A channel starts out empty, and maintains a queue count which starts at zero. A number of sender and receiver processes may communicate through the channel (the number may be unbounded or not). A process arrives when its code reaches the point of communicating through the channel. When a sender arrives, the queue count is increased by one; when a receiver arrives, the queue count is decreased by one. This always results in a change in the absolute value of the queue count. If the absolute value decreases, a communication takes place between the arriving process and the lead process of the queue in the opposite direction. If the absolute value increases, the arriving process is put at the end of the queue and blocks. Note that there need only be one queue; the queue count tells whether it is a sender queue or receiver queue.
If there is only one sender, the queue count cannot rise above +1; if there is only one receiver, the queue count cannot fall below -1. This means that this setup allows one-to-one, many-to-one, one-to-many, and many-to-many channels. Bounds on the queue count can be enforced that are smaller than the number of senders or receivers, in which case an arrival may fail (like a NAK in TCP connect attempt).
Implementation may be centrally static or quasi-dynamic or both. Centrally static means there is room in the channel for maintenance of the queue, so that the queue count limit is finite. (A one-to-one channel is an example of this.) Either the number of senders and the number of receivers is constrained to be less than or equal to the queue count, or the case of failed arrival must be handled. Quasi-dynamic means that the queue is maintained using space in each queued process (like a timer queue in Transputer occam). Though each process can remain static, there need be no limit on the number of processes in the queue (again like a timer queue), and no failed arrival need be handled. A combination of them is possible, where a static queue is maintained up to a certain length and then the quasi-dynamic approach takes over. That requires circular in-channel queue and also avoids failed arrivals, but makes dequeueing more complicated, and may be called for if the queue count is almost always bounded but on rare occasions may get longer.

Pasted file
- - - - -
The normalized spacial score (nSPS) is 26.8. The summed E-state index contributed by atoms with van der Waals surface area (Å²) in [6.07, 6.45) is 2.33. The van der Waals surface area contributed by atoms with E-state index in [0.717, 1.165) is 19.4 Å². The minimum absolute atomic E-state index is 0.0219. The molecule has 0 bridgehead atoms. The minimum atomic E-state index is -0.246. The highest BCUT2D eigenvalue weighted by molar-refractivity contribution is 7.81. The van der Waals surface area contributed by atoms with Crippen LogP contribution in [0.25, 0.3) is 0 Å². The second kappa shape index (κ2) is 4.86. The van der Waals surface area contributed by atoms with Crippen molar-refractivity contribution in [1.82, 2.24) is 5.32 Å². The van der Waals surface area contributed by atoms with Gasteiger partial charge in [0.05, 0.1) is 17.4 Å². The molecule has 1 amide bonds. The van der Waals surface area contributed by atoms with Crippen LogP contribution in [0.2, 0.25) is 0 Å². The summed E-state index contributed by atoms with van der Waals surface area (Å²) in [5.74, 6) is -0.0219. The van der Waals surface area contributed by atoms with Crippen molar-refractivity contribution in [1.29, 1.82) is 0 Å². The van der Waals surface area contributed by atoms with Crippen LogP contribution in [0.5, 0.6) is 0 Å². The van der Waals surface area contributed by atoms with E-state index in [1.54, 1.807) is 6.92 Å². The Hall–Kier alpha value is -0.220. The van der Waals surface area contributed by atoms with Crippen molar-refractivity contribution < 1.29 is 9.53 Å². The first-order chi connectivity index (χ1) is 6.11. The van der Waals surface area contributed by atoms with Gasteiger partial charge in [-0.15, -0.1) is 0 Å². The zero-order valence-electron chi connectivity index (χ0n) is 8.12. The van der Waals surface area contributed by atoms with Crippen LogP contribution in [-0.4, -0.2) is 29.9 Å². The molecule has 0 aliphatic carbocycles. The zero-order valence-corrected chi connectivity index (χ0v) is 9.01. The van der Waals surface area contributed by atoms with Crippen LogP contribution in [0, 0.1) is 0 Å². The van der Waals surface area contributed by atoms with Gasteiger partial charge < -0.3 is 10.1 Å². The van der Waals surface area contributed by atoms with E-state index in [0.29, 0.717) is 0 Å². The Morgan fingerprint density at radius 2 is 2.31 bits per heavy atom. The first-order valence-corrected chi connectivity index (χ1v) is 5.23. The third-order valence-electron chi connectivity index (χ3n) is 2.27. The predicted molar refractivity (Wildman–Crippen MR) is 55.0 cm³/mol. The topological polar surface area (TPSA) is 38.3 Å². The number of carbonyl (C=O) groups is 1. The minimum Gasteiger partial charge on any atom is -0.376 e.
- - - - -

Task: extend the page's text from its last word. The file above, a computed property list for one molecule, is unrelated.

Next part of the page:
In one-to-one and many-to-one cases, a standard input ALT is possible. I believe it will also work in the other cases, since ready-to-communicate is deterministic and the ALT would just amount to a loop within this commitment.
(Added since then) I thought about it, and to do an input ALT in the one-to-many or many-to-many cases would would probably want two queues. This is because between the matchup of an input and an output and the actual communication between that input and that output there might be a long time lapse due to ALTs which lose. The same could happen because of a long communication. Stuff that comes in from other processes while this is underway would go to a second "inner" queue, thus allowing the process queue to progress.
Why are Assembly programmers always soaking wet? They work below C-level.
"The cheapest, fastest, and most reliable components are those that
aren’t there." Gordon Bell